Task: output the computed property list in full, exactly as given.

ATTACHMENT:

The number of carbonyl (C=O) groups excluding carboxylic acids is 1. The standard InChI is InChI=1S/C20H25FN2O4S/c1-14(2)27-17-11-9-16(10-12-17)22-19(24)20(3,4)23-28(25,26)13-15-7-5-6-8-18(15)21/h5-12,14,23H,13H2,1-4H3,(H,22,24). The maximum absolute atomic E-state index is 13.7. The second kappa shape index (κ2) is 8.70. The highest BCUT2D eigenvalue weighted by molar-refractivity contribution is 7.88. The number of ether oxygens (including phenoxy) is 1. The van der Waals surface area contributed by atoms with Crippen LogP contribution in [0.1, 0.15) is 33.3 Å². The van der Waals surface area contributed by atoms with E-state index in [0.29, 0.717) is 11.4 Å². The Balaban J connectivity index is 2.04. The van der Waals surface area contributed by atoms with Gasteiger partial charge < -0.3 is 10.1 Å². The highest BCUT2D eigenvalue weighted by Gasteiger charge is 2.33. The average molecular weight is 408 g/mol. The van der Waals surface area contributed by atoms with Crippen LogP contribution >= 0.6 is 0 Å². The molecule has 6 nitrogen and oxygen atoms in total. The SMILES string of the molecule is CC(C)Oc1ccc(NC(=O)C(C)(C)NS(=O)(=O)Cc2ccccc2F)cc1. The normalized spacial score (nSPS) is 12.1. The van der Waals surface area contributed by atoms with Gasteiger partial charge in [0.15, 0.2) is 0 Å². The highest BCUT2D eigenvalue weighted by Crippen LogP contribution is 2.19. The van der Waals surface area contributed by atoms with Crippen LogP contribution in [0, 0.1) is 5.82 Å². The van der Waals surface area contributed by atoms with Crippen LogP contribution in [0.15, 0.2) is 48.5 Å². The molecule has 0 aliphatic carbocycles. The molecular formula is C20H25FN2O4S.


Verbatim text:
The number of carbonyl (C=O) groups excluding carboxylic acids is 1. The standard InChI is InChI=1S/C20H25FN2O4S/c1-14(2)27-17-11-9-16(10-12-17)22-19(24)20(3,4)23-28(25,26)13-15-7-5-6-8-18(15)21/h5-12,14,23H,13H2,1-4H3,(H,22,24). The maximum absolute atomic E-state index is 13.7. The second kappa shape index (κ2) is 8.70. The highest BCUT2D eigenvalue weighted by molar-refractivity contribution is 7.88. The number of ether oxygens (including phenoxy) is 1. The van der Waals surface area contributed by atoms with Crippen LogP contribution in [0.1, 0.15) is 33.3 Å². The van der Waals surface area contributed by atoms with E-state index in [0.29, 0.717) is 11.4 Å². The Balaban J connectivity index is 2.04. The van der Waals surface area contributed by atoms with Gasteiger partial charge < -0.3 is 10.1 Å². The highest BCUT2D eigenvalue weighted by Gasteiger charge is 2.33. The average molecular weight is 408 g/mol. The van der Waals surface area contributed by atoms with Crippen LogP contribution >= 0.6 is 0 Å². The molecule has 6 nitrogen and oxygen atoms in total. The SMILES string of the molecule is CC(C)Oc1ccc(NC(=O)C(C)(C)NS(=O)(=O)Cc2ccccc2F)cc1. The normalized spacial score (nSPS) is 12.1. The van der Waals surface area contributed by atoms with Gasteiger partial charge in [0.15, 0.2) is 0 Å². The highest BCUT2D eigenvalue weighted by Crippen LogP contribution is 2.19. The van der Waals surface area contributed by atoms with Crippen LogP contribution in [0, 0.1) is 5.82 Å². The van der Waals surface area contributed by atoms with Crippen LogP contribution in [0.15, 0.2) is 48.5 Å². The molecule has 0 aliphatic carbocycles. The molecular formula is C20H25FN2O4S.